The defendant objected to the evidence as to the items for store expense, fringe benefits, supervision expenses, and general overheads, as not directly attributable to the negligence of the defendant. The plaintiff submitted a motion for directed verdict for the sum of $360.34, which included all the items shown in its Exhibit No. 14. Defendant submitted motion for directed verdict against the defendant for the sum of $122.58, being the proportionate part of the plaintiff's labor and materials costs based on the life of the pole, before it was broken, approximately 45%. The court denied the plaintiff's motion for a directed verdict and allowed the defendant's motion for a directed verdict in part as follows: (1) 45% of the cost of materials and store's expenses; (2) 45% of 33 hours of labor at regular rates; 100% of one-half of 21 hours at double time rates; (3) 45% of fringe benefits and supervision; (4) 45% of general overhead expenses; (5) 45% of truck expenses. Apparently, the trial court computed the charges on a 45% basis across-the-board as to everything claimed by the plaintiff except the double time labor rates. According to the computation of the court this amounted to $245.71 which the court directed the jury to find for the plaintiff and against the defendant.
Two questions are presented on this appeal. One, was the summary judgment for the plaintiff and against the defendant on the question of liability proper under the evidence. There is no question that whatever happened, it happened as the result of some action on the part of the defendant. He was driving the truck and no other person or other vehicle was involved. The weather was clear and the pavement was dry. So far as was known there was nothing mechanically wrong with the truck. The only explanation for the happening by the defendant was either that he may have gone to sleep, or that he had been banged up a little in reloading the bulls into the truck, one of them worked him over a little and he was a little stiff and sore and may have been excited.
While the defendant is a minor, admissions showing negligence may be used against him, whether in a pretrial deposition or in the trial. Ferrell v. Chicago Transit Authority, 33 Ill. App.2d 321, 179 N.E.2d 410; Reed v. Kabureck, 229 Ill. App. 36; Tennes v. Tennes, 320 Ill. App. 19, 50 N.E.2d 132. When a party testifies clearly and unequivocably to a fact which is peculiarly within his own knowledge such testimony may be considered as a judicial admission. Tennes v. Tennes, 320 Ill. App. 19, 33, 50 N.E.2d 132. The language in the Tennes case is particularly apt in this case. The court in that case said: "When a car proceeding along a street suddenly swerves into a pole with no apparent cause, and there is no attempt to explain the occurrence, no claim that any other car or person was involved or that there was a hidden defect in the car, but simply a situation where the driver, whether asleep or awake, steered into a pole, it cannot be said that reasonable minds could differ on the question of negligence."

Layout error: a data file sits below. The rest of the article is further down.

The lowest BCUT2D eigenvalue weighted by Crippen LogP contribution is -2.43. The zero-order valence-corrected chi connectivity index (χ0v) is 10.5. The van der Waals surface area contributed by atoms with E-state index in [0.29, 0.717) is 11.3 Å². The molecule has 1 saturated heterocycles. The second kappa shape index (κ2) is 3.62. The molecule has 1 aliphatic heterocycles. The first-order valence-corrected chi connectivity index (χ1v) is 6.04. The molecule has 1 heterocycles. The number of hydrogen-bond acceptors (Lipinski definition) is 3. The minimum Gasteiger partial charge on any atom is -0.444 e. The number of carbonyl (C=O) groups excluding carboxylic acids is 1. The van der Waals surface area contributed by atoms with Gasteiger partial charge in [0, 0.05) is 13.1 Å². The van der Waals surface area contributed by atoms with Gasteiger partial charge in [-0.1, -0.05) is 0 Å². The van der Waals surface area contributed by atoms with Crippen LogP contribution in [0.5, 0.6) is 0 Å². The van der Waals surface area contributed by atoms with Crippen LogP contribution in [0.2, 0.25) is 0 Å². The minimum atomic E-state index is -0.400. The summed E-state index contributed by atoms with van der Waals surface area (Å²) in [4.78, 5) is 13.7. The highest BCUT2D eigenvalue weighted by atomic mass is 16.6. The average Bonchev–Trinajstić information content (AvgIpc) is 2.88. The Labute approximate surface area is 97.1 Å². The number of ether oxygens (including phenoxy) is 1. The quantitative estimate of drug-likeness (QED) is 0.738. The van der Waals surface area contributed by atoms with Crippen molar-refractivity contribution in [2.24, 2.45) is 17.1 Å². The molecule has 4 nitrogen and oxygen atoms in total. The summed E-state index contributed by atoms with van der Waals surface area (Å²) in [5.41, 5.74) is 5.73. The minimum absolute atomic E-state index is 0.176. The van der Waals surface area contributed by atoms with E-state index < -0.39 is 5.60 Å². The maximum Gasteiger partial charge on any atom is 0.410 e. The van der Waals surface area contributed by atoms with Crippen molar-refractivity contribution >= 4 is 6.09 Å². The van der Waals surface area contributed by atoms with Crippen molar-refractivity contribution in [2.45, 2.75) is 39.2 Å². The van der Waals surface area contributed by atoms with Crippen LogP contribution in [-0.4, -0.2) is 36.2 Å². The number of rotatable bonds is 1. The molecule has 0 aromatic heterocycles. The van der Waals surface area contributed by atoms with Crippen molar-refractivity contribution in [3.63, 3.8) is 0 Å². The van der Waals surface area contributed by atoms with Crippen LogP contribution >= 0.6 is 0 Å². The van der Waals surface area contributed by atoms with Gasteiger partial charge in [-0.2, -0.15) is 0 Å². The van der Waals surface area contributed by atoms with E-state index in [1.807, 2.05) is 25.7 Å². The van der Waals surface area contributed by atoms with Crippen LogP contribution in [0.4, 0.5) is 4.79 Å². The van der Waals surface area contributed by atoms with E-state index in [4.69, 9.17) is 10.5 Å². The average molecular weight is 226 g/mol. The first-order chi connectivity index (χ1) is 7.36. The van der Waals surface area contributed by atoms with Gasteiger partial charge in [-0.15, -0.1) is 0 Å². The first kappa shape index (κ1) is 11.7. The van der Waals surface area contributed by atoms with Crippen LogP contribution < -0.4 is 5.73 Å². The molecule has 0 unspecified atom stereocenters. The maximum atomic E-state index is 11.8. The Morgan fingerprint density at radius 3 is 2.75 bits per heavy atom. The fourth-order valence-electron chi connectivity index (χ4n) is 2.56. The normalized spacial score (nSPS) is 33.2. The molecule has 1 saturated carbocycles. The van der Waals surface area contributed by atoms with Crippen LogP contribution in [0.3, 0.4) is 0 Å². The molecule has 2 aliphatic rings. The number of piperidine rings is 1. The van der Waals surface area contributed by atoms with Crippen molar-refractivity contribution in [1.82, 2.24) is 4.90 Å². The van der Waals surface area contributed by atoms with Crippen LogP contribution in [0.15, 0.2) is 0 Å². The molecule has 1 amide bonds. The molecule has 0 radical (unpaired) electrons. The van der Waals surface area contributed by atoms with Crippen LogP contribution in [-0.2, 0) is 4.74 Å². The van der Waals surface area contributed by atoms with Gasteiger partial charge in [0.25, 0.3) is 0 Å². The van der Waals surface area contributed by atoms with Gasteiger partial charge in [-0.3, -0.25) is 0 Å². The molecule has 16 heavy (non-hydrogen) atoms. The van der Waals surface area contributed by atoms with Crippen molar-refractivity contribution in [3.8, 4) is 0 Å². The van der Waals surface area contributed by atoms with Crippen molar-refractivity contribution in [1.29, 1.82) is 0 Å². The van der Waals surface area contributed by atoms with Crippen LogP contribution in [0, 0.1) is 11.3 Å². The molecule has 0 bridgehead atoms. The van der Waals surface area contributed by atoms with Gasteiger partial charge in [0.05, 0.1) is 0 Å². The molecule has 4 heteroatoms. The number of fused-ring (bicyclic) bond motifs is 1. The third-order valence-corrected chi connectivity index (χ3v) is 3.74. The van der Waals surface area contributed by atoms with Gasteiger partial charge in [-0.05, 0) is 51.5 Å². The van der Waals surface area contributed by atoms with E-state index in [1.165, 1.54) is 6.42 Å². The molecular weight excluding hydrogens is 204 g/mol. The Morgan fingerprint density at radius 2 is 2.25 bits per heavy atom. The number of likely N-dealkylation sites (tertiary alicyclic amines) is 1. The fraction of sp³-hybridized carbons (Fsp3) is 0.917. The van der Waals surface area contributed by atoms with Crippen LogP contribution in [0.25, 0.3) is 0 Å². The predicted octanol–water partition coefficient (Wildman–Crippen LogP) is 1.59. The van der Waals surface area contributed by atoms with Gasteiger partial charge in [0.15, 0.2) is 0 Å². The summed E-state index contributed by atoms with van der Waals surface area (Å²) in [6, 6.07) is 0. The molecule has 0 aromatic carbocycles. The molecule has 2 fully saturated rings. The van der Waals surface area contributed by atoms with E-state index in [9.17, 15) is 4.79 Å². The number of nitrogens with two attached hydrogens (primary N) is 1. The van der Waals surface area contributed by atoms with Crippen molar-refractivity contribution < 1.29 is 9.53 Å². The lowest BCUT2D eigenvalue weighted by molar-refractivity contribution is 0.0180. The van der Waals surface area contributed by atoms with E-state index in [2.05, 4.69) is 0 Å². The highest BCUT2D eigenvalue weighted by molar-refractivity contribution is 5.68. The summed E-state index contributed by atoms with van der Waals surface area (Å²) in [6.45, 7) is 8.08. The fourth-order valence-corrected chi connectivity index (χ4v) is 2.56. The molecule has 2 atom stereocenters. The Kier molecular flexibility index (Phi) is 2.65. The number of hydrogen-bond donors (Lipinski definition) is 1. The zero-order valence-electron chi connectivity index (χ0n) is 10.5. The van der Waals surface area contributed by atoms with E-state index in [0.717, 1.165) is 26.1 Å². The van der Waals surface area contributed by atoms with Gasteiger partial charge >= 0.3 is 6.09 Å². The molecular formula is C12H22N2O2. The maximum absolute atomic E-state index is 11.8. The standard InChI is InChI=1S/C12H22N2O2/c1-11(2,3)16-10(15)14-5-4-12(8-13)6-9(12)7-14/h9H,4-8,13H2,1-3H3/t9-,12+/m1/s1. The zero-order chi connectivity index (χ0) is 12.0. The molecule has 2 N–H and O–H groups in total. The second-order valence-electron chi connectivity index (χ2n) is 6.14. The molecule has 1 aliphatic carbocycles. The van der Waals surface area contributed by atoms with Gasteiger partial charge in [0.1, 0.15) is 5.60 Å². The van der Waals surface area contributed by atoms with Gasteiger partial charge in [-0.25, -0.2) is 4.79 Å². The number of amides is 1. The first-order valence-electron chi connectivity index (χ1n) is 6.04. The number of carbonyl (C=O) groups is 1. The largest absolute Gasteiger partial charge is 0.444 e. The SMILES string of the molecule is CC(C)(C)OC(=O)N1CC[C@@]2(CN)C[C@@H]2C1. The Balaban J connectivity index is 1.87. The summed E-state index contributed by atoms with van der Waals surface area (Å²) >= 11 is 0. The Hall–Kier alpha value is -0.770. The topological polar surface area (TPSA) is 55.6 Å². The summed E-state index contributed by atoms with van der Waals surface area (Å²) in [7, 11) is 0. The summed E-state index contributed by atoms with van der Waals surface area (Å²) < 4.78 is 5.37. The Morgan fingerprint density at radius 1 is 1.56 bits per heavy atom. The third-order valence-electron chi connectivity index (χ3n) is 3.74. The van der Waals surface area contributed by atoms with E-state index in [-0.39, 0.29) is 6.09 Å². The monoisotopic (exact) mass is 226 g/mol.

Here there was no conflict in the evidence. Where there is no conflict a question of law is presented as to whether on the facts a verdict should be directed. Biggerstaff v. Estate of Nevin, 2 Ill. App.2d 462, 119 N.E.2d 826. When facts are undisputed and but one reasonable inference can be drawn from them, it then becomes a question of law. Thien v. City of Belleville, 331 Ill. App. 337, 73 N.E.2d 452; Downs v. Baltimore & O.R. Co., 345 Ill. App. 118, 102 N.E.2d 537. In this case, the only inference that could possibly be ...